After reading the article and also previous Internet notices of Billboards for the April 24 commemorations that would be posted in various towns near Boston, I drove to Watertown and to Needham. I did not see the billboards but I met four Armenians at Starbucks in Watertown and had a wonderful conversation with them. After parking my car in front of Starbucks coffee house and locking the car, one of the group of four men sitting at a table in front of the store said: “This is a safe town, you don’t need to lock the car.” I said "thank you" and mentioned that it was only because of a habit. They looked like most folks in Turkey and i remarked, “You must be all from Anatolia”. They responded by stating that one was from Syria, two was from Lebanon and only one from Anatolia. They invited me to their table. They were all Armenians, Kirkor, Armen among them. When I told them I was from Istanbul, one of them said, “Don’t tell inside your are from Turkey, they may not serve you.” He was joking of course, and I did get my lathe and joined them.

As we started our conversation, it started raining, which prompted one of them to bring me a cap from his car, and we all went inside and had interesting conversation, all in Turkish, since, especially the ones from Lebanon, told me that they learned to speak Turkish from their grandmother and they spoke only Turkish in their homes and now in America also.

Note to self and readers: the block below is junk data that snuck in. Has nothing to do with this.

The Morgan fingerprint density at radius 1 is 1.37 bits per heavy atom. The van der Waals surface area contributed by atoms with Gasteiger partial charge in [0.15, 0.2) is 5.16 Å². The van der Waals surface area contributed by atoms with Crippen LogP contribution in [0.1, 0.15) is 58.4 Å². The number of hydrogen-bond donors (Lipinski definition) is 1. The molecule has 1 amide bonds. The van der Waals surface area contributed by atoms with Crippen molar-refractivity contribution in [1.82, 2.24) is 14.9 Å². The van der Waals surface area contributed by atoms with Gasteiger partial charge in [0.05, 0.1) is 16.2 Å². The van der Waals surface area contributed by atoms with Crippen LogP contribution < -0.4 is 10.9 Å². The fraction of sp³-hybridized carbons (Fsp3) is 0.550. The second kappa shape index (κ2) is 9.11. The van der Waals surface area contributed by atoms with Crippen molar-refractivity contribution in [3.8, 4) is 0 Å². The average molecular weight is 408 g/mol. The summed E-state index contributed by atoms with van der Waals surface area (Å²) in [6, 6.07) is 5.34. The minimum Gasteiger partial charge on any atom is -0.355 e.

The conversation was about the war in Iraq, the declining values in the US (I had David Boren's new book "Letter to America" with me, and when I mentioned that I would be celebrating my birthday in Boston on April 14, Armen, the jewelery artist, shot back, “You mean you were born in April 24.” I said "no," and as I was getting ready to ask about the Billboards, a man joined the group, greeting everyone the Anatolian way. He was Greek- American and had just come back from a 15 day trip to Greece. When I introduced myself as the traveler from Istanbul, his comment was, “No, you came from Constantinople”. From that moment on, he ignored my presence and I decided to leave, looking for the billboards which I did not see.

Yuksel oktay, PE
April 18, 2008